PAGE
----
Archive Page - 08/16/13 41 years, 2,180 covers and 55,277 stories from PEOPLE magazine's history for you to enjoy
- Hundreds Attend Girl's Birthday Party After Her Mom's Facebook Appeal Goes Viral
- The Style Top 5: Gisele Bündchen Says Goodbye to the Runway,
New Ways to Use Food In Your Beauty Routine, and More
- S.O.S.: We Can't Stop Obsessing Over These Rihanna-Themed Cupcakes
- Survivor's Joe Anglim: I Fought with Everything I Had
- Bobby Flay's Rep Responds to Allegations That the Chef Cheated with His Assistant
On Newsstands Now
- Matthew McConaughey: In His Own Words
- Jessa Duggar's Wedding Album
- Brittany Maynard's Final Days
Pick up your copy on newsstands
Click here for instant access to the Digital Magazine
People Top 5
LAST UPDATE: Tuesday February 10, 2015 01:10PM EST
PEOPLE Top 5 are the most-viewed stories on the site over the past three days, updated every 60 minutes
- May 21, 1990
- Vol. 33
- No. 20
The Loss of His Legs Is No Handicap for Wiseguy's Jim Byrnes
Bent over a console in a cramped Vancouver studio, the band members are pleased with their recording session, especially the bluesy rendition of Irving Berlin's "My Walking Stick" that their lead singer is laying down. The song, however, strikes a particularly ironic note: The ponytailed vocalist reviewing the cut is standing on two artificial legs. Yet as Jim Byrnes, 41, best known for his role as Lifeguard in the CBS series Wiseguy, has proved, the 1972 car accident that cost him his legs has done anything but hinder him. Despite two swipes with death and a hard-knock life that included an episode in jail as an Army deserter, Byrnes has still managed to rack up an enviable string of credits, both on-and offscreen. "At first you whine," he says, "but then you realize that the way to get things done is to do them yourself."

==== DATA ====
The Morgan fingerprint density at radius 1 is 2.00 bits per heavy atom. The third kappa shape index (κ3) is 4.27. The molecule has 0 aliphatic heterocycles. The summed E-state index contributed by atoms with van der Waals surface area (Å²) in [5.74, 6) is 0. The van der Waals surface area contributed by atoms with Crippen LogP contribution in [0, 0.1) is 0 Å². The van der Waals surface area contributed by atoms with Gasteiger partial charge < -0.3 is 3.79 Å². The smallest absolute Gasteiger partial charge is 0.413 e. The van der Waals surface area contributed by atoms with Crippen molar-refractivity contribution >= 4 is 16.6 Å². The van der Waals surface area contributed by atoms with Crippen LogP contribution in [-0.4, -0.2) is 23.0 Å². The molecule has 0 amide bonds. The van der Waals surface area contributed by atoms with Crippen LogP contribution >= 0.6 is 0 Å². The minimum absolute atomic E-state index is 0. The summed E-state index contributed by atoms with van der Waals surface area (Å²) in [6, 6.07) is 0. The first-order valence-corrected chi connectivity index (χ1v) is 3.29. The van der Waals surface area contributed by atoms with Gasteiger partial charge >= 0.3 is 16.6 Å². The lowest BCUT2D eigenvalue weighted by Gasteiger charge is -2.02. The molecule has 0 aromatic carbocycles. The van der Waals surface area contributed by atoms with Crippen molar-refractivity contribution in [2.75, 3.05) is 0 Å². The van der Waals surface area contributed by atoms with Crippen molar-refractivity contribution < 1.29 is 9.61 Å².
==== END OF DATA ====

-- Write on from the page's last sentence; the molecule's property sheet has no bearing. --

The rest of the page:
For most of his life, Byrnes has been getting it done the hard way. The middle child of a St. Louis municipal accountant and a housewife, his first brush with last rites came at age 5, when a massive lung infection kept him hospitalized and sometimes comatose for three months. He recovered—a near miracle—and spent his adolescence digging music in a neighborhood that was home to Chuck Berry and where Ike and Tina Turner were the house band at a local blues club.
Two years into college, Byrnes dropped out to start "living on the road, doing the beatnik hipster thing. I was living in tepees, eagle feathers in my hair." When the draft clipped his wings in 1969, he responded by going AWOL repeatedly, spending most of the next 3½ years in Canada. "It was really hard on my parents," he says. "They were salt-of-the-earth people, and all of a sudden I was an outlaw. It tore 'em up."
On a visit home in 1969, Byrnes was arrested. After serving three months in an Army prison, he again fled the States and soon established himself as a singer and guitarist on the Canadian blues scene. In 1970 he and student girlfriend Annette had a daughter, Serene. "We didn't get married," says Byrnes, "but I had responsibilities, both fiscal and emotional."